We ask, “Is being part of the crowd a good idea when it comes to investing, including cryptocurrencies, and how to know you’re part of the crowd.
We discuss how prices move, the signatures professional (whales) leave behind, and how an understanding of this can help you break free from the puppet masters.
Prices move through cycles of supply and demand as if they’re controlled by a hidden hand. And cryptocurrencies are no different.
This Gordon Gekko quote from Wall Street: Money Never Sleeps— “Bulls Make Money, Bears Make Money, Pigs? They Get Slaughtered”,
perfectly describes how the system works. The public buys at highs and sells at lows. Like clockwork.
We ask, “Why does the investing public do the wrong thing at the wrong time?
And we look back in time to see what can happen when everyone agrees the only way is up and the good times will last forever.
It’s another busy morning, and the usual scramble to get to work. So far you’ve avoided taking a look. At your desk, you take a deep breath and click the link. It’s up again, this time a lot.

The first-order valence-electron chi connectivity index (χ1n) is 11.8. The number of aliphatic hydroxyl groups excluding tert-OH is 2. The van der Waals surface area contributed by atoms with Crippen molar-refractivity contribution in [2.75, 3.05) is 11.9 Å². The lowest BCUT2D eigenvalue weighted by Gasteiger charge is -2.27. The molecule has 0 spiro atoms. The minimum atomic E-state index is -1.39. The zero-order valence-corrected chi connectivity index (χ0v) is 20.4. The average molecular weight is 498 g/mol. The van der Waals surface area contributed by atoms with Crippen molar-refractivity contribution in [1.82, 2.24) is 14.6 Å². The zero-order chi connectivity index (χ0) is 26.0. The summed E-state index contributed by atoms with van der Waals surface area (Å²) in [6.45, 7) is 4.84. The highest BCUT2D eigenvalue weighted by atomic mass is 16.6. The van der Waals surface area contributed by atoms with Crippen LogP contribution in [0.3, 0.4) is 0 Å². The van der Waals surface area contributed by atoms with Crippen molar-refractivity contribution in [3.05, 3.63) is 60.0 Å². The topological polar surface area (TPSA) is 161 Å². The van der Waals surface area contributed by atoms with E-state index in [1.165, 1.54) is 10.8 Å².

You sit there wondering why you didn’t do it. Why didn’t you buy it? You knew it was going up. Images flash before your eyes— the holiday, the car, six months pay. All you had to do was send the cash to the exchange and click the link.
“Next time it goes down, I’ll buy,” you say to yourself as you settle in for the day. “Next time.”
Twenty-four hours later you’re hovering over the link. Click.
It’s up again. And it hurts.
FOMO has you.
What do the most successful blackjack players, poker players, financial market and cryptocurrency participants, from hedge funds to successful home-based traders have in common?
The training provided by exchanges and brokers is good quality, and the trading platforms are impressive. Flashing lights, constantly changing prices, indicators, and news. Wow! How can you lose? Yet most do.
Why do the people who know what they are doing live the life you want, and what do they know that you don’t?
Mr. H. Sapien Esq. is a pattern recogniser. We see patterns everywhere. In our caveman days, we’d be aware of moments of sudden and unexpected quiet, tall grass shifting with the wind, and subtle changes of shade.